-- Douglas R. Warrick
via Invisible Cinema

20 novembre 2007

"When there are no more people, then the stones will rise up"

I Am Cuba is rightly celebrated for it's incredible camerawork, and sometimes for its effectiveness as agitprop, but one thing that's not frequently talked about is the structure of Kalatozov's cinematic argument. What's most impressive about I Am Cuba is how effectively dialectical the film is.

Helicopter flyover shots of Cuba's forests are accompanied by pastoral music and a voiceover description of her betrayal and rape for her sugar.

Next scene:
That shot, the energetic travel through the high life of Cuba on display for foreign money (including the implied prostitution/exploitation of her natural resources as leering men surround woman in bikinis who are literally on display). Next we go inside, exploring the prostitution thesis literally, as American tourists select Cuban women from a selection (the seedier, more complete version of the modeling that takes place in the light of day). American money = tourist mercantilism: "In Cuba, anything goes if you've got enough dough." The women are merchandise, subject even to the drawing of straws for possession thereof. The lone resistant tourist also falls prey to his ability to purchase a Cuban for the night. He's a sort of vision of capitalist liberalism: interested in a black Cuban woman, he wants to see where she lives before going to bed with her. He purchases an exotic experience, a faux-connection with those he exploits when playing within the rules of no-rules capitalist freedom. Everything is for sale in Cuba, even the illusion of 'authenticity' in a sexual encounter.

Next scene:
The heroism of field work is contrasted by the rights of landowners - with guns at their side - to keep workers off the land. Labor power is equated with value here: the kinetic energy of chopping sugar cane is shown from the outside and then - with the camera as the machete itself - from inside the physical motions of the process. The camera becomes the workers' tool, the object of force wielded to change the landscape, the blade that cuts what must be cut. This instrumental subjectivity seems like a manifesto for Kalatozov, and calls to mind Eisenstein: "I don't believe in kino-eye, I believe in kino-fist."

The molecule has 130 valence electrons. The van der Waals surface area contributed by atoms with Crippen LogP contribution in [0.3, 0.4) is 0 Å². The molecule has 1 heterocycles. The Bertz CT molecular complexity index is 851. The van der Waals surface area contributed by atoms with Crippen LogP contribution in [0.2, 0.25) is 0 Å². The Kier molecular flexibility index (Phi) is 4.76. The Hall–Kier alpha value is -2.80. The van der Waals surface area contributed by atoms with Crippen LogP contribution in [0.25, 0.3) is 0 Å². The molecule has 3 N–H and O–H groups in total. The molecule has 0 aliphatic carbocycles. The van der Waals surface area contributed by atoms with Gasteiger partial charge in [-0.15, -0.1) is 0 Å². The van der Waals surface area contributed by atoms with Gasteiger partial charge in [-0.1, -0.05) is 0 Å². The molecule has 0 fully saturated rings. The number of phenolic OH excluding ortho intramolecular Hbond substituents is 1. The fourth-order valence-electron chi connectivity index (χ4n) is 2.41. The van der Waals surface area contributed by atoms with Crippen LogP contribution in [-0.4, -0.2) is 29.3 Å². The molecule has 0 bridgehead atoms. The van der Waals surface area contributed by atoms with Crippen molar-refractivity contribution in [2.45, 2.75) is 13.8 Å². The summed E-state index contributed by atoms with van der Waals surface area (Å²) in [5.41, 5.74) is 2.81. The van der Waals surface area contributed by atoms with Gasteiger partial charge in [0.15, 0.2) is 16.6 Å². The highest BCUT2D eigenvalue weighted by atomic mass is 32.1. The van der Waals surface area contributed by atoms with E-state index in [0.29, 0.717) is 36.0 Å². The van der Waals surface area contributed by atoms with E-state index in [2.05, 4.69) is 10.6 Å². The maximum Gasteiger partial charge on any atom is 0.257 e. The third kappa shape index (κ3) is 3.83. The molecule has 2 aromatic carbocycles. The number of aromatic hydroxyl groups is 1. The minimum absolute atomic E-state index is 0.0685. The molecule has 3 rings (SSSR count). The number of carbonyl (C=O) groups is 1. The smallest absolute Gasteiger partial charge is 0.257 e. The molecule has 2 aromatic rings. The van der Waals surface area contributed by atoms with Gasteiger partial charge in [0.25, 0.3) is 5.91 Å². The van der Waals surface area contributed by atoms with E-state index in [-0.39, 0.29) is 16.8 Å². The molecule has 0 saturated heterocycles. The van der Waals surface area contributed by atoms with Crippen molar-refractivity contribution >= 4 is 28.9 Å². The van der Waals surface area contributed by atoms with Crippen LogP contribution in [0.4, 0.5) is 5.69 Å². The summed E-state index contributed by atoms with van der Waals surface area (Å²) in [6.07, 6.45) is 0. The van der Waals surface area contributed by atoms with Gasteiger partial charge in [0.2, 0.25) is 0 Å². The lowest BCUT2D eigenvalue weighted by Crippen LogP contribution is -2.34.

The farmer burns the sugarcane field in an attempt at revenge, and smoke blocks the sky. Then - an edit. Batista propaganda turns out to be a movie screening; a molotov cocktail is thrown and burns the screen (fire, then, is a tool of reclamation for the oppressed and the revolutionaries). The student revolutionaries have ideological debates about action and support of Fidel, but they are secondary to the actions themselves, which consist of resisting colonial oppression (American sailors chasing after a young woman) or institutional repression (police violence against a peaceful demonstration). As protestors march against the water cannons, the camera itself takes a point of view, aligning itself with the protestors as a sympathetic character. Again, the camera is tool of the revolution, but this time the weapon is solidarity. The final shot of this section is of the body of this section's main character, a now-murdered student radical.